In the last episode of the sailing blog we entered Portugal! Next stop Porto, where we say goodbye to Daisy.
We were planning on hopping to another anchorage down the coast but decided to have a day of exploration and relaxation instead.
The beach was lovely and long, and the sun was out. Needless to say we didn’t manage to walk the multiple kms of the entire length but instead got distracted trying to make our very own TikTok… (yes we know we are behind the trend but it’s still hilarious!)
And of course, the very tasty BBQ that I already mentioned in the previous post.
Journey to Póvoa de Varzim
Next stop, Póvoa de Varzim, a 37 nautical mile venture south.
We needed to time leaving the river at the point of least tidal flow which happened to be early in the morning.
I’ll avoid putting the exact time here, as to be honest I’m not sure. We had tide schedules in Azores summertime while being on the border of Portugal and Spain.. confusing, to say the least!
The tide dictated our exit from the river, and this put us out to sea without much wind. This led to a very wiggly and slow venture out to sea, before the wind swung and started to pick up guiding us toward our goal.
The sailing part of this hop was rather uneventful.
The fishing however was very interesting…
Catching a lobster pot
In the hour after leaving the river mouth, we came very close to a lobster pot buoy that was also connected to 2 other small buoys. We managed to mostly avoid the small buoys with the boat, however, the fishing line that was out at the time got snagged on a line between the 2 smaller buoys.
To retrieve our tackle we had to tack around, turn on the engine and approach the buoys with the motor on, managing to grab them out of the water and cut the needed bits of line.
Upon untangling the mess of line from our own lures, we found that we had acquired another hook with some line attached that must be from another boat that had got snagged on the same small buoys in the previous days.
Catching a seagull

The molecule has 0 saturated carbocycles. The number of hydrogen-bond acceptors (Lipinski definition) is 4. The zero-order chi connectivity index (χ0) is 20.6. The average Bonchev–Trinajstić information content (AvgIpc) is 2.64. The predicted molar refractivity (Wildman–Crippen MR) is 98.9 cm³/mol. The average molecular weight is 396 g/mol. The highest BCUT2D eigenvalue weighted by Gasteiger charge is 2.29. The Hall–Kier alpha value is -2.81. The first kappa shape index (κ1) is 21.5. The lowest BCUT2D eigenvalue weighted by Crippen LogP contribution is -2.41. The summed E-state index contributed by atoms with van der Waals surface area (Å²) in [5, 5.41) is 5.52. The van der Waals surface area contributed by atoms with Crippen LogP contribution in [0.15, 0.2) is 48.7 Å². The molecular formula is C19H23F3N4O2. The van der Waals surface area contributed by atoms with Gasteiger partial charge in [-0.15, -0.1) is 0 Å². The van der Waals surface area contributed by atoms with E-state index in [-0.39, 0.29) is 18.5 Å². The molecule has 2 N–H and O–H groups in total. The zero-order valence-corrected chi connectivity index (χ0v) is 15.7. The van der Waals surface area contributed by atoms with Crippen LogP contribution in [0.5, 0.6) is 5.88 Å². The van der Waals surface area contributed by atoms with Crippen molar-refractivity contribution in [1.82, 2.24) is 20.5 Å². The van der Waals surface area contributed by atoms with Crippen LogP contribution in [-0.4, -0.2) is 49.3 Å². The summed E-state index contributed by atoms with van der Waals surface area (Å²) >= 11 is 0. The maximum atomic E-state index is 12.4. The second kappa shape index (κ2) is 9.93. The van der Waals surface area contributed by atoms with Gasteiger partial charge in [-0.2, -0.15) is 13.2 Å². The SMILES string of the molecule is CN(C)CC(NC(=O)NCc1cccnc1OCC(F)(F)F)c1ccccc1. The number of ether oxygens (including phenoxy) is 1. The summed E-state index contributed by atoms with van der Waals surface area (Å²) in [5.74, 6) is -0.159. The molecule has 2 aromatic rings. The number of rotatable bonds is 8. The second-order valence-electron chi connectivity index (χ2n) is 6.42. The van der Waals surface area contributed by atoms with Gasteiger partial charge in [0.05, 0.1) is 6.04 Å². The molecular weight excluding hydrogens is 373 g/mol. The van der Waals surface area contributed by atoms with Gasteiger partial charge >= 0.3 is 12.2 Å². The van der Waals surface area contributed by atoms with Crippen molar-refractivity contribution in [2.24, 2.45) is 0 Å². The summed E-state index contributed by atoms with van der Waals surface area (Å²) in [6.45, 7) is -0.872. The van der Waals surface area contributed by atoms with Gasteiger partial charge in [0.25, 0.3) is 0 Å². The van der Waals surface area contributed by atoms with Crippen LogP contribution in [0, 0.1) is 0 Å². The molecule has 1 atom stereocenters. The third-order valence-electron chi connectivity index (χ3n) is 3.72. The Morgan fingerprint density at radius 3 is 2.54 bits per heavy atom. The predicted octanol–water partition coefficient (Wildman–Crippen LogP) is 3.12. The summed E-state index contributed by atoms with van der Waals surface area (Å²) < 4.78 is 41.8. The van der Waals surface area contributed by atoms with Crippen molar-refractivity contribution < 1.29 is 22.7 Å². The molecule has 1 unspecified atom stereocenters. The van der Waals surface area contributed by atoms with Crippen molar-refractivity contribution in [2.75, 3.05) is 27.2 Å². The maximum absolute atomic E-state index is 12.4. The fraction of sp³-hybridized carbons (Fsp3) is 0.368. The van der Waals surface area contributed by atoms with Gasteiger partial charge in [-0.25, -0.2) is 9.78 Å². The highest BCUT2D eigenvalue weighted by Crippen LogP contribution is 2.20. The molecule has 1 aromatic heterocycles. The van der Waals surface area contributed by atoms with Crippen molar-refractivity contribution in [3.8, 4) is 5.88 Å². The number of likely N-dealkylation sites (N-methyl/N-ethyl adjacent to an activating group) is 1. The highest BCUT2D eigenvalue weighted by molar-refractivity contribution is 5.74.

About halfway through the journey, the line started reeling out a little then stopping. Almost like a fish bite that didn’t get hooked. It happened again and at the same time, Daisy said “What’s that seagull doing”.
Our lure must have caught some weed and surfaced, only to have a seagull dive on the lure thinking it was some tasty fishy food.
The engine went on once again, and another tack back to reel in this seagull without actually reeling it in and causing too much damage. We managed to pull the seagull out of the water, cover its head with a towel and slowly remove 2 hooks from it, one in the beak and one in its wing.
After giving its wounds a rinse down with some sterile eyewash we put it on the foredeck and it quickly took flight heading for land, poor seagull, luckily we think it will be fine.
Póvoa de Varzim
Finally arriving in Póvoa de Varzim we were informed that there would be a festival with fireworks that night (dejavu from our arrival in Brest).
We wandered around the festival, bought some cake and generally had a look at what was going on.
But the main attraction would be the fireworks, which were being set off from the middle of the marina. In the picture below you can see the pontoons for the fireworks very close to the catwalk of the marina where the photo is taken from.
We decided to watch the fireworks from this calm and quiet marina location, and it’s one of the largest, loudest, and best firework experiences we have ever had.
The fireworks were so close you really couldn’t fit them all in your field of view at once.
Here is a little snippet from near the end of the show.
Journey to Leixões
The next hop on our way to Porto was Leixões.
One of the things that we had been worrying about in Portugal was the police possibly kicking out of anchorages, but we had no such problem in Caminha, so could only hope that the reviews we had seen on Navily were the exception rather than the norm. Leixões had a similar review saying that a boat had been told to move at 3am from the anchorage in the Port.
Our journey was another short hop down the coast. We probably should have left a little earlier as we arrived in Leixões after dark.
We anchored right in the corner of the anchorage, near 2 other boats and had no issues for the night.
You can see the anchorage on Navily here and read my full review.
When entering be aware that large ships may be entering or exiting the port. The anchorage is in the corner of the main area of the port, just the other side of the marina wall in a shallower area 2-4m chart depth. We anchored easily, close to the wall and out of the way of any ship movements and spent the night with 2 other boats (a Tri and another monohull), probably would have been room for another 4-6 boats without getting in the way of things. Good protection, though you will get some wake from pilot boats occasionally. There is some noise in the port, but we had a good sleep. Very muddy bottom when pulling the anchor up, lots of mud came up. No sign of the police, I can imagine if you anchor too far out they might ask you to move, we dropped anchor at 41°11.102N, 8°42.335W with the other 2 boats to our NW
We primarily anchored in Leixões so that we could be as close as possible to Porto without actually being in Porto.
The sail the next day was only around 4 nautical miles and we were in Porto before 8am!
But let’s leave everything about Porto for the next post!